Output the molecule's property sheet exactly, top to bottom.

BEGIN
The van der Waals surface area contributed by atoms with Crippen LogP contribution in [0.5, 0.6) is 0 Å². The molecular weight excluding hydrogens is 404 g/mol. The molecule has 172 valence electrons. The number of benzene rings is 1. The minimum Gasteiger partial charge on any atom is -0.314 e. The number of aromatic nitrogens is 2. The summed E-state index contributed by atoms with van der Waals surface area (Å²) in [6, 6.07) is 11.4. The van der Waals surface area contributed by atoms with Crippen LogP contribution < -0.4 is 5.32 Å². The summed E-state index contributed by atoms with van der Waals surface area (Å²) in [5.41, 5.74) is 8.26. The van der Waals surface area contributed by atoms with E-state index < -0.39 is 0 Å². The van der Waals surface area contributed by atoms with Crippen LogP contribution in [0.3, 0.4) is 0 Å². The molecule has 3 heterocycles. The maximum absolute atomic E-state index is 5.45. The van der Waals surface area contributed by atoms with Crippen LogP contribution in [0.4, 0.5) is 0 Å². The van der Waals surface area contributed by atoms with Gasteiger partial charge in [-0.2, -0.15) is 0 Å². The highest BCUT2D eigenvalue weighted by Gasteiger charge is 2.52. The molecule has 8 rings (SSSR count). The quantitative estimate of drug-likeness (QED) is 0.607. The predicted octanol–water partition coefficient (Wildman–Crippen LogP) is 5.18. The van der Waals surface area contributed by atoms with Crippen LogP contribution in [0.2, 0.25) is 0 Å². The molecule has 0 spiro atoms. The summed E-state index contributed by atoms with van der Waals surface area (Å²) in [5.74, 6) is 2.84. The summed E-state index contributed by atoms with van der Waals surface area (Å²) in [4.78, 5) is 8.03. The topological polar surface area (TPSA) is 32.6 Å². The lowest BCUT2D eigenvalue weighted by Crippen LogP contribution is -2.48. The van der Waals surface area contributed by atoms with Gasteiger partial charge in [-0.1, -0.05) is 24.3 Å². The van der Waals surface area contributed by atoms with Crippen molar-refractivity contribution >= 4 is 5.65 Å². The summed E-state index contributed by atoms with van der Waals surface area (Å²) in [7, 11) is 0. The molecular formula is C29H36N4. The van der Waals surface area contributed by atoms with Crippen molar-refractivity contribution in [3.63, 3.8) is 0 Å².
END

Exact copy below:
The van der Waals surface area contributed by atoms with Crippen LogP contribution in [0.5, 0.6) is 0 Å². The molecular weight excluding hydrogens is 404 g/mol. The molecule has 172 valence electrons. The number of benzene rings is 1. The minimum Gasteiger partial charge on any atom is -0.314 e. The number of aromatic nitrogens is 2. The summed E-state index contributed by atoms with van der Waals surface area (Å²) in [6, 6.07) is 11.4. The van der Waals surface area contributed by atoms with Crippen LogP contribution < -0.4 is 5.32 Å². The summed E-state index contributed by atoms with van der Waals surface area (Å²) in [5.41, 5.74) is 8.26. The van der Waals surface area contributed by atoms with E-state index < -0.39 is 0 Å². The van der Waals surface area contributed by atoms with Crippen LogP contribution in [0.3, 0.4) is 0 Å². The molecule has 3 heterocycles. The maximum absolute atomic E-state index is 5.45. The van der Waals surface area contributed by atoms with Crippen LogP contribution in [0.4, 0.5) is 0 Å². The van der Waals surface area contributed by atoms with Gasteiger partial charge in [-0.2, -0.15) is 0 Å². The highest BCUT2D eigenvalue weighted by Gasteiger charge is 2.52. The molecule has 8 rings (SSSR count). The quantitative estimate of drug-likeness (QED) is 0.607. The predicted octanol–water partition coefficient (Wildman–Crippen LogP) is 5.18. The van der Waals surface area contributed by atoms with Crippen LogP contribution in [0.2, 0.25) is 0 Å². The molecule has 0 spiro atoms. The summed E-state index contributed by atoms with van der Waals surface area (Å²) in [5.74, 6) is 2.84. The summed E-state index contributed by atoms with van der Waals surface area (Å²) in [4.78, 5) is 8.03. The topological polar surface area (TPSA) is 32.6 Å². The lowest BCUT2D eigenvalue weighted by Crippen LogP contribution is -2.48. The van der Waals surface area contributed by atoms with Gasteiger partial charge in [-0.1, -0.05) is 24.3 Å². The van der Waals surface area contributed by atoms with Crippen molar-refractivity contribution >= 4 is 5.65 Å². The summed E-state index contributed by atoms with van der Waals surface area (Å²) in [7, 11) is 0. The molecular formula is C29H36N4. The van der Waals surface area contributed by atoms with Crippen molar-refractivity contribution in [3.63, 3.8) is 0 Å².